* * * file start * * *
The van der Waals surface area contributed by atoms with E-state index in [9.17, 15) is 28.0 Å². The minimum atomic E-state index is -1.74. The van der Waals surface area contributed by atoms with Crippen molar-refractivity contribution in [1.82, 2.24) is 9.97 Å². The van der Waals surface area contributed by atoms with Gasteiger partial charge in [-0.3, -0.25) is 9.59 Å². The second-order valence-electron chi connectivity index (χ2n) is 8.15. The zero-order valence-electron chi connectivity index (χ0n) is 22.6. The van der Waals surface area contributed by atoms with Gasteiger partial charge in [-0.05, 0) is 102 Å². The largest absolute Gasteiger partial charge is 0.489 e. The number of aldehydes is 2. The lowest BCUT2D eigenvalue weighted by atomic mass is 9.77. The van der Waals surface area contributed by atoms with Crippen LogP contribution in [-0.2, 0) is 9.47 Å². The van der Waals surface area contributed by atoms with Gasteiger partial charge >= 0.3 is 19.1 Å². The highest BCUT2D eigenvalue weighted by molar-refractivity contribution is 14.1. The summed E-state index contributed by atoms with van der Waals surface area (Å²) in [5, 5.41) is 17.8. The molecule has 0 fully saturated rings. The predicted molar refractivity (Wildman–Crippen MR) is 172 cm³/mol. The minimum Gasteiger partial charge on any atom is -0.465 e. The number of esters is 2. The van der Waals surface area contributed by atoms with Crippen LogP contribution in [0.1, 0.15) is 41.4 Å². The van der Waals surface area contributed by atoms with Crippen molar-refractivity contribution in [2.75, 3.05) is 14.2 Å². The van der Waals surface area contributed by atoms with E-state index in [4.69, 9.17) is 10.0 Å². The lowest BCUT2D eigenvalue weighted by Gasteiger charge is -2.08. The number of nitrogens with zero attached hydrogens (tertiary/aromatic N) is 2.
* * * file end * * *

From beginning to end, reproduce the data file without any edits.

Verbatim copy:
The van der Waals surface area contributed by atoms with E-state index in [9.17, 15) is 28.0 Å². The minimum atomic E-state index is -1.74. The van der Waals surface area contributed by atoms with Crippen molar-refractivity contribution in [1.82, 2.24) is 9.97 Å². The van der Waals surface area contributed by atoms with Gasteiger partial charge in [-0.3, -0.25) is 9.59 Å². The second-order valence-electron chi connectivity index (χ2n) is 8.15. The zero-order valence-electron chi connectivity index (χ0n) is 22.6. The van der Waals surface area contributed by atoms with Gasteiger partial charge in [-0.05, 0) is 102 Å². The largest absolute Gasteiger partial charge is 0.489 e. The number of aldehydes is 2. The lowest BCUT2D eigenvalue weighted by atomic mass is 9.77. The van der Waals surface area contributed by atoms with Crippen LogP contribution in [-0.2, 0) is 9.47 Å². The van der Waals surface area contributed by atoms with Gasteiger partial charge >= 0.3 is 19.1 Å². The highest BCUT2D eigenvalue weighted by molar-refractivity contribution is 14.1. The summed E-state index contributed by atoms with van der Waals surface area (Å²) in [5, 5.41) is 17.8. The molecule has 0 fully saturated rings. The predicted molar refractivity (Wildman–Crippen MR) is 172 cm³/mol. The minimum Gasteiger partial charge on any atom is -0.465 e. The number of esters is 2. The van der Waals surface area contributed by atoms with Crippen LogP contribution in [0.1, 0.15) is 41.4 Å². The van der Waals surface area contributed by atoms with Crippen molar-refractivity contribution in [2.75, 3.05) is 14.2 Å². The van der Waals surface area contributed by atoms with E-state index in [4.69, 9.17) is 10.0 Å². The lowest BCUT2D eigenvalue weighted by Gasteiger charge is -2.08. The number of nitrogens with zero attached hydrogens (tertiary/aromatic N) is 2.